This course offers a critical study of British film and visual cultures, with an emphasis on films that explore “difference” from the 1960s to the present day, although earlier representative works, including early British colonial films and the British documentary movement, will provide a foundational base for a comparative study of contemporary British cinema. Major and minor film cultures will be studied in their institutional and social contexts, including the long-standing tradition of British realism; the Free Cinema Movement; the “New Wave;” “Swinging London;” “Thatcherite” cinema, including its heritage, art cinema, Brit grit and Black British iterations; and the recent “lad boy” underclass cycle that reconfigures the traditional conceptualization of British cinema in the strict oppositional terms of “realism or tinsel.”
Case studies of select Black British filmmakers who have extended their practice into an art gallery context will offer the opportunity to explore more expanded considerations of British screen culture. Debates pertinent to the way in which British cinema relates to an evolving sense of identity, toward debating the “Englishness” of British screen culture, will be highlighted. To this end, we will focus on how “difference” functions in British cinema, with an emphasis on questions of race, class, gender and sexuality. Not eligible for CR/ NCR option.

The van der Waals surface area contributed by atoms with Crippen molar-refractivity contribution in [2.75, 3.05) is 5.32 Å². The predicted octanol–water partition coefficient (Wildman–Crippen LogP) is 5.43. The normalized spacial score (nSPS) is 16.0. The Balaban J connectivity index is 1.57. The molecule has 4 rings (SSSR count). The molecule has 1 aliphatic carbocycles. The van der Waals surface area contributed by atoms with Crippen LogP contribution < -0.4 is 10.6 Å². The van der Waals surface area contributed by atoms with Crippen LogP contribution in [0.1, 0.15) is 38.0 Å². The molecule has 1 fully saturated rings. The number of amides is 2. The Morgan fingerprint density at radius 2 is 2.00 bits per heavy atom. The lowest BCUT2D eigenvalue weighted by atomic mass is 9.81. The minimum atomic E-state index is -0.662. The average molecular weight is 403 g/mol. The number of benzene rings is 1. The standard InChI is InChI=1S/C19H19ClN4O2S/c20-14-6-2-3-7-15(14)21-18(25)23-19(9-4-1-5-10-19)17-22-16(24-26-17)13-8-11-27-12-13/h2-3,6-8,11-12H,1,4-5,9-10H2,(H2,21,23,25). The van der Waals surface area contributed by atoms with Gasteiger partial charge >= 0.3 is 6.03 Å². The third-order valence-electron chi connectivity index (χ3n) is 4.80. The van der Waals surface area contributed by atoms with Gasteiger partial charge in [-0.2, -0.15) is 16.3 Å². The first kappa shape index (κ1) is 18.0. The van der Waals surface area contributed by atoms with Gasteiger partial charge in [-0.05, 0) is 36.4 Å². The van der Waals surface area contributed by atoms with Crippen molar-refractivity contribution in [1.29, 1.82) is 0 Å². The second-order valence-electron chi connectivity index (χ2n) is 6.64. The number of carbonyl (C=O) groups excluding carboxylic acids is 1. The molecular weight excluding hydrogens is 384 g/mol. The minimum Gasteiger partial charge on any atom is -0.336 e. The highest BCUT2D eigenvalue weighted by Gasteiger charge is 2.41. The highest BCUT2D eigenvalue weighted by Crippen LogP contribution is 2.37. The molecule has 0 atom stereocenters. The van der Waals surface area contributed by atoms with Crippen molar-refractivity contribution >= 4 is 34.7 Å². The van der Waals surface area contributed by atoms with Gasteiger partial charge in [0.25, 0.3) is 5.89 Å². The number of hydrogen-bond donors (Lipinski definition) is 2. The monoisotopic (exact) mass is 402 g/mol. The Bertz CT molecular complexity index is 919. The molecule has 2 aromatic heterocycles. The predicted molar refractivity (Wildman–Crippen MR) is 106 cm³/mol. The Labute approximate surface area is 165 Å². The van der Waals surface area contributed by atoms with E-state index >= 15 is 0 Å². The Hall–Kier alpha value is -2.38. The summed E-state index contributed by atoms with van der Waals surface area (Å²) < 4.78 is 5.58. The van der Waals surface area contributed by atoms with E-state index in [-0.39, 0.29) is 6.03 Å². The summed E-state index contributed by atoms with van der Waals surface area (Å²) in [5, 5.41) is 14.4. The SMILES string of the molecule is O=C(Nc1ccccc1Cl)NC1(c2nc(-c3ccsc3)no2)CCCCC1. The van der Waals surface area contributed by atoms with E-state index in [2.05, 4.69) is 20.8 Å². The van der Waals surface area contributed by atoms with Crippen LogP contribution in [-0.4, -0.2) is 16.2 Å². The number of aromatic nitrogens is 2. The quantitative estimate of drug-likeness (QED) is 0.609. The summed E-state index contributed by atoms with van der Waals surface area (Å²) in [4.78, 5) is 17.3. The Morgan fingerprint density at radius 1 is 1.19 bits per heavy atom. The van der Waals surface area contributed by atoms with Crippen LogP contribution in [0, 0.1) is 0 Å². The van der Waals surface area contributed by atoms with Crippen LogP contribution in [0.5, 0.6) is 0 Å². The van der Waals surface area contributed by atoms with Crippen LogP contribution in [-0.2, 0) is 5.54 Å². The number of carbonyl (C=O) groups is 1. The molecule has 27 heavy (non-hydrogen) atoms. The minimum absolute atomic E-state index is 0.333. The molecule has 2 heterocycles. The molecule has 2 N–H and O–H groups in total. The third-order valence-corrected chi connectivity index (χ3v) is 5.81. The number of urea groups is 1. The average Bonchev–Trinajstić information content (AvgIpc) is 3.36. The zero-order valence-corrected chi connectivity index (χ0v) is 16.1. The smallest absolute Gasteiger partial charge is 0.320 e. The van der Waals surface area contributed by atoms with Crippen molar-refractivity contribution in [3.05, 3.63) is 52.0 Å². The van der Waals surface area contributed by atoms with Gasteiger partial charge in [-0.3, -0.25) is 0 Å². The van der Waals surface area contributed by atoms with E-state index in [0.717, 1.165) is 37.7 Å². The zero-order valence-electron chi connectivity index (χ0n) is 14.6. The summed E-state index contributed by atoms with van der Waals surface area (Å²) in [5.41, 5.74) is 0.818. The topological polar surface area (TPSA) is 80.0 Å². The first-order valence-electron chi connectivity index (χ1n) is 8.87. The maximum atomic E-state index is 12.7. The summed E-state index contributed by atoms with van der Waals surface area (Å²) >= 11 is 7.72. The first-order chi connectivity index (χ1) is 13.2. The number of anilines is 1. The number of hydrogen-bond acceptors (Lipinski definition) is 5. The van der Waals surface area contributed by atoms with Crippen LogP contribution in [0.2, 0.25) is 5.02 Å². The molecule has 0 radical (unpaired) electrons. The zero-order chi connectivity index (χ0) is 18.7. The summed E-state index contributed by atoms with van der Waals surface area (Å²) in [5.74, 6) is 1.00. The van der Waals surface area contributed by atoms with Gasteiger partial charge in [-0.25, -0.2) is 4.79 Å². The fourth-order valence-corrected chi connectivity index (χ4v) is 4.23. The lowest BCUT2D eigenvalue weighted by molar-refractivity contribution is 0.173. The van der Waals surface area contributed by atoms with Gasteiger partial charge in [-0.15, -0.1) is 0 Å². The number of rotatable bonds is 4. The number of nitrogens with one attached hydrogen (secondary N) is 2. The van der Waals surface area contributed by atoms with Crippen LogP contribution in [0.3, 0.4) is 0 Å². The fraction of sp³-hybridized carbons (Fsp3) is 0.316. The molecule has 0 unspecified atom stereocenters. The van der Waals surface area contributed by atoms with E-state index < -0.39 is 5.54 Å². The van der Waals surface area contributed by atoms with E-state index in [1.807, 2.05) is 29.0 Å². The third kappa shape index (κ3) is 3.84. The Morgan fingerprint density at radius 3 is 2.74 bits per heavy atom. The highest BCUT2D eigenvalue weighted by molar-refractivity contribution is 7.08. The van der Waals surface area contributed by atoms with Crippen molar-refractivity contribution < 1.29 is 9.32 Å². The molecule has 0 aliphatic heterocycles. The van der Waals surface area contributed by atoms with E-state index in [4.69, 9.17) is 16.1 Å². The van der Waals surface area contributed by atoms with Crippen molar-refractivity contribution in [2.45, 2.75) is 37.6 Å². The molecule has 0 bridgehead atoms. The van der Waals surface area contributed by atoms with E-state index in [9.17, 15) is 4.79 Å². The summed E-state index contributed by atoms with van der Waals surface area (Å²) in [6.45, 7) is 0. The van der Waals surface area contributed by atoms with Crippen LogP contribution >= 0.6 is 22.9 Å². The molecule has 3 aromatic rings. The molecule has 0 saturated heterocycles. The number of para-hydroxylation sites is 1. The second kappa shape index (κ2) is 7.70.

Prerequisites: CIN105YI or relevant social science or humanities-based academic preparation: English, History, Visual Studies, Art History, Anthropology, Women and Gender Studies, Sexual Diversity Studies, Political Science or Sociology. Due to the compressed nature of the course, and the necessity of written assignments, students in applied programs seeking to fulfill a humanities credit may find the course challenging.
BR = 1
CIN378Y0 Course Outline
Field Trips: Excursions to London include visits to: the British Film Institute, Cinema Museum, Tate Britain, National Portrait Gallery and the Stanley Kubrick Archive (University of the Arts, London), among additional gallery visits. The cost of these trips is CAD$410, paid to U of T for all fees, guides and return bus transportation.
Instructor: Professor Banning teaches at the Cinema Studies Institute, University of Toronto. Her research and teaching focuses on screen alterity, focusing on minor cinemas and new media. She has a long-standing interest in the relationship between national cinemas and transnationalism, and has published extensively in the areas of Canadian and Black British cinemas and documentary media, most recently in the gallery context. She is a co-editor of an anthology on Canadian women’s cinema with University of Toronto Press, and a co-founder and co-editor of the journals CineAction and Borderlines. Her most recent publication (October 2017) is a catalogue essay on John Akomfrah’s exhibition Purple at The Curve, Barbican Gallery, London, UK.
Professor Banning has previously resided in the UK, and previous iterations of this course have received an enthusiastic response.
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